The contemporary movie ‘What Happens in Vegas’ (Fox, 2008) was chosen for its numerous scenes containing alcohol portrayal. The movie is about two people who discover that they got married following a night of debauchery, with one of them winning a huge jackpot after playing the other's quarter. The unhappy couple tries to undermine each other and get their hands on the money, falling in love along the way. The actors Cameron Diaz and Ashton Kutcher played the main characters. Of the participants, 88.3% reported being familiar with Asthon Kutcher and 92.5% with Cameron Diaz before they watched the movie. As it was a recent release, not many participants would have seen it prior to the study. The movie was carefully shortened to 60 min in such a way that the storyline was still comprehensible. In the shortened version, the main male character, Jack, sipped alcohol 12 times, while the main female character, Joy, sipped alcohol 6 times. The supporting male character, Hater (friend of Jack), sipped 7 times. In total, characters sipped alcohol 25 times.

After watching the movie, participants completed a second questionnaire containing various questions about their attitude towards the movie, identification with main characters and their drinking habits. During each session, a hidden camera made DVD recordings. The participants were debriefed after data collection was completed. The participants who had consumed more than two alcoholic drinks were offered a taxi home.


Actors’ sipping

First, we assessed how many times actors took a sip of any alcoholic beverage during the movie. Secondly, we examined at what time (in seconds) during the movie the actors took a sip.

Participants’ sipping

We recorded at what time participants took a sip of alcoholic beverages. We synchronized the DVD recordings of the participants and the 60-min movie clip so that we could match exactly the sipping of the actors and the participants.

Further, we assessed the total number of participants’ sips and total alcohol consumption by counting the number of alcoholic drinks consumed during the 60-min movie session (cf., Koordeman et al., 2011a; Larsen et al., 2009a).

Drinking habits (self-report)

To measure weekly alcohol use, we asked the following questions: ‘On how many days during the past 7 days did you consume alcohol?’ and ‘How many glasses did you drink?’ The total sum of the last 7 days was the measure used in the analyses (Hajema and Knibbe, 1998). Further, problem drinking (Cornel et al., 1994) was assessed using six questions with possible responses of ‘yes’ or ‘no’. For example, ‘In the past twelve months, have you tried to stop drinking without succeeding?’ Cronbach's α for this scale was 0.60.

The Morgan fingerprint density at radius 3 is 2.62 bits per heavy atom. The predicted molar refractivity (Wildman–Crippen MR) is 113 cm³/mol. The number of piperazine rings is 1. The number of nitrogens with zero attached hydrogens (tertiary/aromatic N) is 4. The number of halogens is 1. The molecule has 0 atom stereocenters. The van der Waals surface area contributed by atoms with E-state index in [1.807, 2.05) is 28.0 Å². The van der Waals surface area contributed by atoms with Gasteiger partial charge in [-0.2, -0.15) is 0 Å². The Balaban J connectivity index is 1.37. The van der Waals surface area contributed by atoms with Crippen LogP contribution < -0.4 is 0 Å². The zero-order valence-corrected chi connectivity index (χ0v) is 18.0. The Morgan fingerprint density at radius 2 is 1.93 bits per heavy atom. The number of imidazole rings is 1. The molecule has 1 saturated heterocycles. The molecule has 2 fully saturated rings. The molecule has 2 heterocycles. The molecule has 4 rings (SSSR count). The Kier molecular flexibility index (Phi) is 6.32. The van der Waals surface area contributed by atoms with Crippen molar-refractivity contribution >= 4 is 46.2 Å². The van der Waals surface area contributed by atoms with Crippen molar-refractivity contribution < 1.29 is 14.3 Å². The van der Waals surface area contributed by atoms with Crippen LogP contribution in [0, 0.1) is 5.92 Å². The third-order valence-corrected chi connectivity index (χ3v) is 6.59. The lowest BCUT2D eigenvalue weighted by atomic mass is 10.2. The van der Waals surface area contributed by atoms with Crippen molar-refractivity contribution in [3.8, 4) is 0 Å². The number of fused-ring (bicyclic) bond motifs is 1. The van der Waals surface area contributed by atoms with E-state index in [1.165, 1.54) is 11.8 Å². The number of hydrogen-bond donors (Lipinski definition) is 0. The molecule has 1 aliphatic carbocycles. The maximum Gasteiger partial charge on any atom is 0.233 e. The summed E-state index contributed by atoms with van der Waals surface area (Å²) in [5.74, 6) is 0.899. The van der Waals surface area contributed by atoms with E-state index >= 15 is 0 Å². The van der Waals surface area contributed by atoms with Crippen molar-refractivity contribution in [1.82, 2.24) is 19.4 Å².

Strategy for analyses

The first aim was to test whether people imitated actors’ sipping on screen during the 60-min movie. This would be the case when sipping of the participant occurred more often in the 15-s interval in which a cue (i.e. sipping of an actor in the movie) occurred rather than in the other 15-s intervals during the 60 min of the shortened movie. We chose a 15-s period from observational data on social drinking based on testing different time intervals (see also Larsen et al., 2009b). Consequently, the 60-min movie was divided into 240 sequences of 15 s. The difference between the proportion of sips during any sequence and the proportion of sips in the time interval following an actor's sipping was tested by means of a multilevel logistic regression analysis using the software package MPLUS 5.1 (Muthén and Muthén, 1998–2007). This analysis takes into account the clustering of movie sequences within individuals. Odds ratios were presented as effect sizes.